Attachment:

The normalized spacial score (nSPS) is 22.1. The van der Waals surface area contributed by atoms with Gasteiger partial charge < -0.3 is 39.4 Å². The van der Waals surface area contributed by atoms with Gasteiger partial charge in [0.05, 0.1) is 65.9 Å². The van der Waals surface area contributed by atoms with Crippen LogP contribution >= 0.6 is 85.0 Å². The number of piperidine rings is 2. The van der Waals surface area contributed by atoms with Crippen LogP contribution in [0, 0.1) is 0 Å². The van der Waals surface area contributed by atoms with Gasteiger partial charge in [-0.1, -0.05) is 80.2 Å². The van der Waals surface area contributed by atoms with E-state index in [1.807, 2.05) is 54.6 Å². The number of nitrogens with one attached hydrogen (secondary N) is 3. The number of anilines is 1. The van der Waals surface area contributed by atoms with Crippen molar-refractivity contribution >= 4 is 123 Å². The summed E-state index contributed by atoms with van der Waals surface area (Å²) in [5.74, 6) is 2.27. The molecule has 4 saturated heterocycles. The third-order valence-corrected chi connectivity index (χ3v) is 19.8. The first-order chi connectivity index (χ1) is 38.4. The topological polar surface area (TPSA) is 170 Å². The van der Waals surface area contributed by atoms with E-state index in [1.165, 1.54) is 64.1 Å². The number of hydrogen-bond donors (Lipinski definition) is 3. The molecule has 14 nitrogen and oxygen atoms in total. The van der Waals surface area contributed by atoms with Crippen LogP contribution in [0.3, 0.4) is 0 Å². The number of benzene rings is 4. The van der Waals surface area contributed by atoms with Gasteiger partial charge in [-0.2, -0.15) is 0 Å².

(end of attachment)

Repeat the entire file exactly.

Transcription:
The normalized spacial score (nSPS) is 22.1. The van der Waals surface area contributed by atoms with Gasteiger partial charge < -0.3 is 39.4 Å². The van der Waals surface area contributed by atoms with Gasteiger partial charge in [0.05, 0.1) is 65.9 Å². The van der Waals surface area contributed by atoms with Crippen LogP contribution >= 0.6 is 85.0 Å². The number of piperidine rings is 2. The van der Waals surface area contributed by atoms with Crippen LogP contribution in [0, 0.1) is 0 Å². The van der Waals surface area contributed by atoms with Gasteiger partial charge in [-0.1, -0.05) is 80.2 Å². The van der Waals surface area contributed by atoms with E-state index in [1.807, 2.05) is 54.6 Å². The number of nitrogens with one attached hydrogen (secondary N) is 3. The number of anilines is 1. The van der Waals surface area contributed by atoms with Crippen molar-refractivity contribution >= 4 is 123 Å². The summed E-state index contributed by atoms with van der Waals surface area (Å²) in [5.74, 6) is 2.27. The molecule has 4 saturated heterocycles. The third-order valence-corrected chi connectivity index (χ3v) is 19.8. The first-order chi connectivity index (χ1) is 38.4. The topological polar surface area (TPSA) is 170 Å². The van der Waals surface area contributed by atoms with E-state index in [1.165, 1.54) is 64.1 Å². The number of hydrogen-bond donors (Lipinski definition) is 3. The molecule has 14 nitrogen and oxygen atoms in total. The van der Waals surface area contributed by atoms with Crippen LogP contribution in [0.3, 0.4) is 0 Å². The number of benzene rings is 4. The van der Waals surface area contributed by atoms with Gasteiger partial charge in [-0.2, -0.15) is 0 Å².